Oregon man accused of torture may be using dating apps to avoid capture

Benjamin Obadiah Foster was believed to have tied and bound a woman in her own home, severely beating her unconscious. PHOTO: GRANTS PASS POLICE DEPARTMENT/FACEBOOK

GRANT PASS, Oregon – A man who the authorities said tortured a woman this week in Oregon and held her captive before fleeing into the wilderness has been using dating apps in recent days to either target more victims or force someone to help him elude capture, police said on Friday.

The authorities in Grants Pass, Oregon, have deployed dozens of officers and investigators to find the man, Benjamin Obadiah Foster, 36, who they believe tied and bound a woman in her own home and severely beat her until she was unconscious.

Investigators are still piecing together a timeline of the crime, but Lieutenant Jeff Hattersley of the Grants Pass Police Department said in an interview on Friday that investigators believe the woman, whose name has not been released, was kidnapped sometime between Monday, when she was last seen by a friend, and Tuesday evening, when she was found and taken to a hospital.

On Friday afternoon, the woman was still hospitalised in critical but stable condition, police said.

“I’ve been in law enforcement for 32 years,” Lt Hattersley said, “and this is one of the most heinous, terrible cases I’ve ever seen.”

Lt Hattersley declined to share many details about Foster’s activity on the dating apps. He said detectives had learned of his activity after obtaining his electronic devices through a search warrant.

The prospect of Foster remaining free has unnerved the community in Grants Pass, a city of about 39,000 residents in southern Oregon where homes are surrounded by forests, as police officers continue their sprawling search.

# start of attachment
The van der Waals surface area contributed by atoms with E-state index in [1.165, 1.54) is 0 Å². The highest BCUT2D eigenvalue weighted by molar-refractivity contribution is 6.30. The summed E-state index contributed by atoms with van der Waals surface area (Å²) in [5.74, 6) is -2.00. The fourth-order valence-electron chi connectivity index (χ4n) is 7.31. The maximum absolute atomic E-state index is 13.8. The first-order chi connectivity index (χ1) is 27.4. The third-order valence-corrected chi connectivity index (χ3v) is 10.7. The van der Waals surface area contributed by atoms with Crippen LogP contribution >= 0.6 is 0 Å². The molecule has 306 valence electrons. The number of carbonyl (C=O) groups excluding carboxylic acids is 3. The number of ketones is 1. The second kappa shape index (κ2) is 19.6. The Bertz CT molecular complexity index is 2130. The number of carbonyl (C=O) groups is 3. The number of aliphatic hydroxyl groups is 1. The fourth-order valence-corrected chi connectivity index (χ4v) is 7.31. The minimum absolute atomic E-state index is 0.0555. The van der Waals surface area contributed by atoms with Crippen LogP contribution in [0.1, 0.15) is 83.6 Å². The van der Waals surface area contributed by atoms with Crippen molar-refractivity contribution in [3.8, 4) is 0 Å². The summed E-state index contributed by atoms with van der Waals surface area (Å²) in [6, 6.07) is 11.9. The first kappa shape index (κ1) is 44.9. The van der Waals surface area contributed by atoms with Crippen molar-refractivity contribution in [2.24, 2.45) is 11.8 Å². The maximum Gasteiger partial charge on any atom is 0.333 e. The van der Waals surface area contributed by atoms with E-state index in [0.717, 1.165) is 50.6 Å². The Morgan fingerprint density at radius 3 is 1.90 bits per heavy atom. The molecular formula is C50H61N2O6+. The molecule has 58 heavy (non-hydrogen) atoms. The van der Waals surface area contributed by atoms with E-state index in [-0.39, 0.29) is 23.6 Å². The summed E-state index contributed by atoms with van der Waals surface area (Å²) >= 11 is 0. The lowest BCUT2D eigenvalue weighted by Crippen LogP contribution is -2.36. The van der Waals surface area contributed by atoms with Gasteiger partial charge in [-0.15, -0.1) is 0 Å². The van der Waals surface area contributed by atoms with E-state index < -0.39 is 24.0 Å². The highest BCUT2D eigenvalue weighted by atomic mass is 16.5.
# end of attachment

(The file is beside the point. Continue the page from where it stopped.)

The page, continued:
Lt Hattersley said Foster “knew the victim already” before attacking her, but he declined to elaborate because of the continuing investigation.

On Tuesday, a friend of the victim was concerned that he had not heard from the woman in hours, so he walked to her home and “interrupted” as the torture was occurring, Lt Hattersley said.

Foster then fled the rural neighbourhood in his car and later “escaped into the wilderness” on foot, he added.

Lt Hattersley said that were it not for the friend showing up at the house, “I think we’d have a completely different investigation” into a possible killing.

“It’s clear that his intent was to kill her,” Lt Hattersley said.

Earlier this week, a Louisiana man who used the dating app Grindr to lure gay men in a scheme to kidnap and kill them was sentenced to 45 years in federal prison for kidnapping and trying to kill a man he found on the network in 2020.

The attacker, Chance Seneca, 21, told the authorities that he considered the social media platform for LGBTQ people a “hunting ground”, and that he had used it to lure another man, Mr Holden White, to his father’s isolated home in Lafayette, Louisiana, on June 20, 2020.

The men also communicated on the messaging app Snapchat, court documents said. They had been in contact for weeks when Seneca, then 19, picked up Mr White, who was 18, in his car and drove him back to the house, where he propositioned him, persuading him to put on handcuffs, according to the documents filed in US District Court for the Western District of Louisiana.

Once at the home, Seneca strangled, bludgeoned and stabbed Mr White, before slitting his wrists, court records said.

The attack left Mr White in a coma that lasted several days and left him with lasting injuries.

Seneca used a belt to strangle Mr White until he was unconscious, before pulling him into a bathtub, where he hit Mr White in the head with a hammer, and stabbed him in the neck with an ice pick, to make sure that he was dead, according to prosecutors.

Seneca later told the authorities that he slit White’s wrists in an attempt to cut off his hands – which he planned to keep – but panicked when he saw bone, court records said.

Just before midnight, Seneca called 911 and told dispatchers that someone had been strangled, according to court documents.

He told the dispatcher, “It’s my fault.” NYTIMES

Join ST's Telegram channel and get the latest breaking news delivered to you.